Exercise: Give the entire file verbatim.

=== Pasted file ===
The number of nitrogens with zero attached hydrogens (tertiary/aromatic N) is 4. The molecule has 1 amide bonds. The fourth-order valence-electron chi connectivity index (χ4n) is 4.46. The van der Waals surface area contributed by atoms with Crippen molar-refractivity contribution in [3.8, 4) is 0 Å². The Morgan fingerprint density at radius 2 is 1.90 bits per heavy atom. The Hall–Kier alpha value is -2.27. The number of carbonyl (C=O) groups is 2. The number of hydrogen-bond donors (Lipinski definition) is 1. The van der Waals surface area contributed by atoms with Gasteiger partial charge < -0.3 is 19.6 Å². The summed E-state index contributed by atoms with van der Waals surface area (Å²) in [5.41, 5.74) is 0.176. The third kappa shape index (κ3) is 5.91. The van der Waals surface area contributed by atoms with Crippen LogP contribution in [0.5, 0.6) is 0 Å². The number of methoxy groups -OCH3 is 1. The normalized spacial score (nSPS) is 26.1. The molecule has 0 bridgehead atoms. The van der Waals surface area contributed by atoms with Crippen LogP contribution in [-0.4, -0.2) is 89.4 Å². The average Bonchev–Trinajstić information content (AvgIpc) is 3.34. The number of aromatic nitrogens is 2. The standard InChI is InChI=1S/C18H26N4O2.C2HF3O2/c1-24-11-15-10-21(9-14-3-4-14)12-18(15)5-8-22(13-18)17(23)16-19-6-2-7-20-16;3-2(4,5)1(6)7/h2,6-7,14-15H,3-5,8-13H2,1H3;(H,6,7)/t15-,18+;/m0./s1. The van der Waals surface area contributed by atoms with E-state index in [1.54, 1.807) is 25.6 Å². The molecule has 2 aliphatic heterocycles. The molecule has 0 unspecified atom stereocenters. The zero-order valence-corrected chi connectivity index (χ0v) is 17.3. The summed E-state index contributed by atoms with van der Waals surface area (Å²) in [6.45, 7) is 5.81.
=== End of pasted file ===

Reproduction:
The number of nitrogens with zero attached hydrogens (tertiary/aromatic N) is 4. The molecule has 1 amide bonds. The fourth-order valence-electron chi connectivity index (χ4n) is 4.46. The van der Waals surface area contributed by atoms with Crippen molar-refractivity contribution in [3.8, 4) is 0 Å². The Morgan fingerprint density at radius 2 is 1.90 bits per heavy atom. The Hall–Kier alpha value is -2.27. The number of carbonyl (C=O) groups is 2. The number of hydrogen-bond donors (Lipinski definition) is 1. The van der Waals surface area contributed by atoms with Gasteiger partial charge < -0.3 is 19.6 Å². The summed E-state index contributed by atoms with van der Waals surface area (Å²) in [5.41, 5.74) is 0.176. The third kappa shape index (κ3) is 5.91. The van der Waals surface area contributed by atoms with Crippen LogP contribution in [0.5, 0.6) is 0 Å². The number of methoxy groups -OCH3 is 1. The normalized spacial score (nSPS) is 26.1. The molecule has 0 bridgehead atoms. The van der Waals surface area contributed by atoms with Crippen LogP contribution in [-0.4, -0.2) is 89.4 Å². The average Bonchev–Trinajstić information content (AvgIpc) is 3.34. The number of aromatic nitrogens is 2. The standard InChI is InChI=1S/C18H26N4O2.C2HF3O2/c1-24-11-15-10-21(9-14-3-4-14)12-18(15)5-8-22(13-18)17(23)16-19-6-2-7-20-16;3-2(4,5)1(6)7/h2,6-7,14-15H,3-5,8-13H2,1H3;(H,6,7)/t15-,18+;/m0./s1. The van der Waals surface area contributed by atoms with E-state index in [1.54, 1.807) is 25.6 Å². The molecule has 2 aliphatic heterocycles. The molecule has 0 unspecified atom stereocenters. The zero-order valence-corrected chi connectivity index (χ0v) is 17.3. The summed E-state index contributed by atoms with van der Waals surface area (Å²) in [6.45, 7) is 5.81.